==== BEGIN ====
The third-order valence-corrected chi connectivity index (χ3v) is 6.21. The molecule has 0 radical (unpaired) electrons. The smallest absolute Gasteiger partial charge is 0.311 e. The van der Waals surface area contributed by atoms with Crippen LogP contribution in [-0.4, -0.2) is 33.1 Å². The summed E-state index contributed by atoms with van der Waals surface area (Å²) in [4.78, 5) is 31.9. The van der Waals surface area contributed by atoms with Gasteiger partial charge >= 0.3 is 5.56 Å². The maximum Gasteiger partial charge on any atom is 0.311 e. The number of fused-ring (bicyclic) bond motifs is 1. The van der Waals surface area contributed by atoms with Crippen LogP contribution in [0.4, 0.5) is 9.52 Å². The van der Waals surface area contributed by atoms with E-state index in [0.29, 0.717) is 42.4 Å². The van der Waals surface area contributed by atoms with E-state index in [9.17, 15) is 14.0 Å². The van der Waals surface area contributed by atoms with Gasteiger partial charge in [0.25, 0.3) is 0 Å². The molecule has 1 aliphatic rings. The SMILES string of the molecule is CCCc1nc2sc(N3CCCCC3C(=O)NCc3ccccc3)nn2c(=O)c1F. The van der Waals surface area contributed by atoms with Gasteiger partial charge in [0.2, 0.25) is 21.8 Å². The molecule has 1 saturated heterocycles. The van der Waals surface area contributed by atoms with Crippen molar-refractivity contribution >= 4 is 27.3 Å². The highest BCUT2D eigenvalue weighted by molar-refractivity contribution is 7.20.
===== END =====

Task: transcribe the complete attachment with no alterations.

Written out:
The third-order valence-corrected chi connectivity index (χ3v) is 6.21. The molecule has 0 radical (unpaired) electrons. The smallest absolute Gasteiger partial charge is 0.311 e. The van der Waals surface area contributed by atoms with Crippen LogP contribution in [-0.4, -0.2) is 33.1 Å². The summed E-state index contributed by atoms with van der Waals surface area (Å²) in [4.78, 5) is 31.9. The van der Waals surface area contributed by atoms with Gasteiger partial charge >= 0.3 is 5.56 Å². The maximum Gasteiger partial charge on any atom is 0.311 e. The number of fused-ring (bicyclic) bond motifs is 1. The van der Waals surface area contributed by atoms with Crippen LogP contribution in [0.4, 0.5) is 9.52 Å². The van der Waals surface area contributed by atoms with E-state index in [0.29, 0.717) is 42.4 Å². The van der Waals surface area contributed by atoms with E-state index in [9.17, 15) is 14.0 Å². The van der Waals surface area contributed by atoms with Gasteiger partial charge in [0.25, 0.3) is 0 Å². The molecule has 1 aliphatic rings. The SMILES string of the molecule is CCCc1nc2sc(N3CCCCC3C(=O)NCc3ccccc3)nn2c(=O)c1F. The van der Waals surface area contributed by atoms with Gasteiger partial charge in [0.2, 0.25) is 21.8 Å². The molecule has 1 saturated heterocycles. The van der Waals surface area contributed by atoms with Crippen molar-refractivity contribution >= 4 is 27.3 Å². The highest BCUT2D eigenvalue weighted by molar-refractivity contribution is 7.20.